Wednesday, February 28, 2024
CommunityLGBTQ+ Rights

Surprising facts about Pride you may not know

June is Pride Month and it’s already in full swing.

Perhaps you’re attending an LGBTQ+ event, marching in a parade or joining a virtual celebration. Or maybe you’re having your own festivities with a few close friends. Well, if you need some timely conversation starters, these 5 Pride facts could come in handy. 

While Pride is generally celebrated in June to commemorate the riots that took place at the Stonewall Inn in New York City in 1969, they weren’t the first, or only, fight for LGBTQ+ rights in the United States. 

Back in 1959, on an active Los Angeles street, the 24-hour cafe, Cooper Do-nuts, welcomed all patrons including drag queens, street hustlers, transgender and gay folx. However, the area’s police were less welcoming. One May evening, two officers entered the coffee shop, harassed customers for identification and arrested 5 of them. But the locals had had enough and began throwing donuts, coffee, and whatever they could at the police, who fled to their car and called for backup. The ensuing riot, though small, is viewed by some historians as the first modern LGBTQ+ uprising in the US.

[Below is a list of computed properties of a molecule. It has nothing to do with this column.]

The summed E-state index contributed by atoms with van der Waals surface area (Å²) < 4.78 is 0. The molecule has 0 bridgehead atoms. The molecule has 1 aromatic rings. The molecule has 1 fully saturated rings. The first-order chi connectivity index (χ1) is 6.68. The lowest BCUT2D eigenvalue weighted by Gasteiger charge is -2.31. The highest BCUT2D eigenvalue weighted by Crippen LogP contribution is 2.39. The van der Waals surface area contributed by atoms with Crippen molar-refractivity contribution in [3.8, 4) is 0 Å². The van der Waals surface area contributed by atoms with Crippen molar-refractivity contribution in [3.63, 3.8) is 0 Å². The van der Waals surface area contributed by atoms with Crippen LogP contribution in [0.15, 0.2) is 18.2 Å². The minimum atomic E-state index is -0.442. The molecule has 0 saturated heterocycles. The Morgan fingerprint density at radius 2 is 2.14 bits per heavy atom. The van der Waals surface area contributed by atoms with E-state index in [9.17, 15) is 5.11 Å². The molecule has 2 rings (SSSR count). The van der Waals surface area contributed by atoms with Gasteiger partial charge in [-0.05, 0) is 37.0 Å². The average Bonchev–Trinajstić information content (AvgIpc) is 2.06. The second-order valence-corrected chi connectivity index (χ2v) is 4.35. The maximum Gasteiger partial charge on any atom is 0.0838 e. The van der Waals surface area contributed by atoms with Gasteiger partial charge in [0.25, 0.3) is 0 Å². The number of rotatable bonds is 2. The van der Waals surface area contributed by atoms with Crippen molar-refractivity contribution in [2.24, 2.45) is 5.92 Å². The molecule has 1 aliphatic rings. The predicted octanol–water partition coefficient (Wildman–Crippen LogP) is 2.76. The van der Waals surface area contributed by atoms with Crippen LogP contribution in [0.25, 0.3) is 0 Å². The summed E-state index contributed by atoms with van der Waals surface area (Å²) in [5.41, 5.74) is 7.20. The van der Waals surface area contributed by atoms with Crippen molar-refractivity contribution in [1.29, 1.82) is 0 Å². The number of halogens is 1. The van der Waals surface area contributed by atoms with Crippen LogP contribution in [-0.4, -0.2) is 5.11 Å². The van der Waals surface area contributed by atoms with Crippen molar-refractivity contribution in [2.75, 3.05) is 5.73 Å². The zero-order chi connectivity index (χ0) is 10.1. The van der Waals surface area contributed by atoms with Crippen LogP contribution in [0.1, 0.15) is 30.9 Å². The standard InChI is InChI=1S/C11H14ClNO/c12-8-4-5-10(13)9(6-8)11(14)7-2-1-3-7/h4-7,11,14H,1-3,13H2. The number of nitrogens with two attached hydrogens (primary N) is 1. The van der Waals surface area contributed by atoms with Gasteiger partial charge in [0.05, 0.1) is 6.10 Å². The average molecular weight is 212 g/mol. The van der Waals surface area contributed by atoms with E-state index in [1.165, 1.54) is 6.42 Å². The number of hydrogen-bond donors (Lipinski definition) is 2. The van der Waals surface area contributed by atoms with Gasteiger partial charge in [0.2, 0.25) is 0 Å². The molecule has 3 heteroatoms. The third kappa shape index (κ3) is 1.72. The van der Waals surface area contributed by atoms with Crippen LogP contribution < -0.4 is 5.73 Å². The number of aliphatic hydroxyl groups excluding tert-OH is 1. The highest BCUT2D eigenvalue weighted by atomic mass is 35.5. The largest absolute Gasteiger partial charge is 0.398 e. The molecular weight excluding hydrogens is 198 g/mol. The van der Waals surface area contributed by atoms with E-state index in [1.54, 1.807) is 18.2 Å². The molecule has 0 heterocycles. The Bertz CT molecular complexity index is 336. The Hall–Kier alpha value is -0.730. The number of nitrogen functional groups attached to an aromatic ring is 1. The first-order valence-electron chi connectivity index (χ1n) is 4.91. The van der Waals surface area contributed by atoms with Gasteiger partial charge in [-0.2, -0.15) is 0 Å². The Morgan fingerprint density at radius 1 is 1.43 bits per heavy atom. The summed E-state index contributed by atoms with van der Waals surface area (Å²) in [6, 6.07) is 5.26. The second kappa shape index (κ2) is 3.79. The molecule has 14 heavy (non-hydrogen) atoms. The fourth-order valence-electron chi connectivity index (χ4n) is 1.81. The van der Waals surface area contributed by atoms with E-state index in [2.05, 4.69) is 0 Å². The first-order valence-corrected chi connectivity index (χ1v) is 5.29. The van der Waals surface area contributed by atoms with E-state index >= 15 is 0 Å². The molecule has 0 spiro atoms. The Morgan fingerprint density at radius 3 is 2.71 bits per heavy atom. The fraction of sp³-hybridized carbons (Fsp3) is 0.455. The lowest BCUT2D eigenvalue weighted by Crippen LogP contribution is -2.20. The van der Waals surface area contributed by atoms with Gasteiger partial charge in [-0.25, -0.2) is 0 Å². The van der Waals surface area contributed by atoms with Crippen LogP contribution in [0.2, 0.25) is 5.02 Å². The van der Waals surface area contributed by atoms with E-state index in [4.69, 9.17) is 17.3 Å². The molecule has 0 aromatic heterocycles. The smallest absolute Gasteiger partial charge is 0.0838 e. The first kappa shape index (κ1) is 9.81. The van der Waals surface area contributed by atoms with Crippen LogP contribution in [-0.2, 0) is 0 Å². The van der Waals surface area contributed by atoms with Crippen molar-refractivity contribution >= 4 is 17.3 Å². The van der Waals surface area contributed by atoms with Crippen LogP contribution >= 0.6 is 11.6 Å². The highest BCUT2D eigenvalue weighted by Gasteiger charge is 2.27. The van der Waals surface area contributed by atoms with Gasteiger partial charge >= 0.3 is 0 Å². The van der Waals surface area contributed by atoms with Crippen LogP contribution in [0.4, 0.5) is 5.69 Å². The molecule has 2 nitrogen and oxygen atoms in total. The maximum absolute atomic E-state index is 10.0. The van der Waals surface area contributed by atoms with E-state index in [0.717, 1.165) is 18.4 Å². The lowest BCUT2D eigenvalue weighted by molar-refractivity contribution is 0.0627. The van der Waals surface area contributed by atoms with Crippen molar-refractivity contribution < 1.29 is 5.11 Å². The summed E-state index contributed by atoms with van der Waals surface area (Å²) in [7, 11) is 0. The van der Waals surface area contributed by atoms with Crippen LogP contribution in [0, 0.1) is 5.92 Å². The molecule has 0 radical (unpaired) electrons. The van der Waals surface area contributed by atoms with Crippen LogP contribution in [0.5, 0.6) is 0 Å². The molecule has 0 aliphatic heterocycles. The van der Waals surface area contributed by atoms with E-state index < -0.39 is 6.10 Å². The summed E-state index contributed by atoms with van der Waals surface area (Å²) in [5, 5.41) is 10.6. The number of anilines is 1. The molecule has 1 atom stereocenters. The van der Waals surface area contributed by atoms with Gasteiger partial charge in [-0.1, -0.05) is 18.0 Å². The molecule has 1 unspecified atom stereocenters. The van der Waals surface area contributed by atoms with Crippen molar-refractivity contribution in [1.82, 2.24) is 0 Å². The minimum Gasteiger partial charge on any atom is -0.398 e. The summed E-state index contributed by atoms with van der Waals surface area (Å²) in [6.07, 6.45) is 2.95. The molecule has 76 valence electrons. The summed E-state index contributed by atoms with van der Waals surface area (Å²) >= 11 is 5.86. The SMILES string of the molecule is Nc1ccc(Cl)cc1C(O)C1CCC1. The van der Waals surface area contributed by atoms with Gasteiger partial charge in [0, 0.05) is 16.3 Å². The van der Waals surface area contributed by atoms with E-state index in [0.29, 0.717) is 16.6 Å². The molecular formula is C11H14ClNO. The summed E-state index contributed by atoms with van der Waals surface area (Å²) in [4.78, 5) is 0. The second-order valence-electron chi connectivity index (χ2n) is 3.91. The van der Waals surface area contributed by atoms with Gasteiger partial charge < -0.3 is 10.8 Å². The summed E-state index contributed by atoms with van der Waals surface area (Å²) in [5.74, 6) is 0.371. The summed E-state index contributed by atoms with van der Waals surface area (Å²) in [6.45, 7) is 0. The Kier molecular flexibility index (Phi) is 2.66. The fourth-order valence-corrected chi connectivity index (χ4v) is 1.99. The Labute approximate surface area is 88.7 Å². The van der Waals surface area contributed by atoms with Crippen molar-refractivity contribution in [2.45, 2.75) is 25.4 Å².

Imagine Columbus, Ohio in 1964 where it was against the law to have a gathering with gay people in attendance. Shops with known gay customers were typically subject to police harassment or raids, often said to be for health code or permit violations. So David Zimmer, Orn Huntington and others, in an act of defiance, organized what would become an annual Halloween drag ball. The balls evolved into a showcase for drag performers, as well as a fundraising tool during the AIDS crisis. Perhaps not exactly an uprising, but certainly a step in the fight for equal rights.

Then there was the equal rights march in Philadelphia, Pennsylvania on July 4, 1965 where almost 40 gay men and lesbians, attired in suits and ties and dresses, respectfully marched around Independence Hall carrying signs reading, “Homosexuals Ask For Equality Before the Law.”

In 1966, Gene Compton’s cafeteria was the site of a standoff with police, as their persecution of the drag queens, transgender and gay patrons escalated. An officer grabbed a woman, who then threw coffee on him. From there, anything customers could find was thrown at the police, windows were shattered, and a nearby newsstand was burned to the ground. This event is often considered the historic first step in the movement for transgender rights.